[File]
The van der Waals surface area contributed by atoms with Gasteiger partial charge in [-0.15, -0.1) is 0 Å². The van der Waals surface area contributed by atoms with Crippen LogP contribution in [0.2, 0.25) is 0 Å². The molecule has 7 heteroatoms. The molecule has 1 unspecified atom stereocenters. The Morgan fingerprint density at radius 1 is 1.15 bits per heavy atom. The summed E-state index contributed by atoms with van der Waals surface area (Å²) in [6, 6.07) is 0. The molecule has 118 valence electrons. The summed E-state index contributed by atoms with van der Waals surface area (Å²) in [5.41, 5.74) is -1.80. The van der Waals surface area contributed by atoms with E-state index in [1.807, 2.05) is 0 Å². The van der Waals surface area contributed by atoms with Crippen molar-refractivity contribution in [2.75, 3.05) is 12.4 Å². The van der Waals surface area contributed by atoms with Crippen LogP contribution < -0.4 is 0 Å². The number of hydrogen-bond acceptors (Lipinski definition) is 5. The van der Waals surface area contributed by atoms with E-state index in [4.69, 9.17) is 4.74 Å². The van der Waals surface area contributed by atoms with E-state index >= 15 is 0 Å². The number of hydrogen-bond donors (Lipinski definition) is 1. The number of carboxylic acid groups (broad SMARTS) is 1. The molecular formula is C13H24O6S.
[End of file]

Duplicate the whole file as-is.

The van der Waals surface area contributed by atoms with Gasteiger partial charge in [-0.15, -0.1) is 0 Å². The van der Waals surface area contributed by atoms with Crippen LogP contribution in [0.2, 0.25) is 0 Å². The molecule has 7 heteroatoms. The molecule has 1 unspecified atom stereocenters. The Morgan fingerprint density at radius 1 is 1.15 bits per heavy atom. The summed E-state index contributed by atoms with van der Waals surface area (Å²) in [6, 6.07) is 0. The molecule has 118 valence electrons. The summed E-state index contributed by atoms with van der Waals surface area (Å²) in [5.41, 5.74) is -1.80. The van der Waals surface area contributed by atoms with E-state index in [1.807, 2.05) is 0 Å². The van der Waals surface area contributed by atoms with Crippen molar-refractivity contribution in [2.75, 3.05) is 12.4 Å². The van der Waals surface area contributed by atoms with Crippen LogP contribution < -0.4 is 0 Å². The number of hydrogen-bond acceptors (Lipinski definition) is 5. The van der Waals surface area contributed by atoms with E-state index in [4.69, 9.17) is 4.74 Å². The van der Waals surface area contributed by atoms with E-state index >= 15 is 0 Å². The number of hydrogen-bond donors (Lipinski definition) is 1. The number of carboxylic acid groups (broad SMARTS) is 1. The molecular formula is C13H24O6S.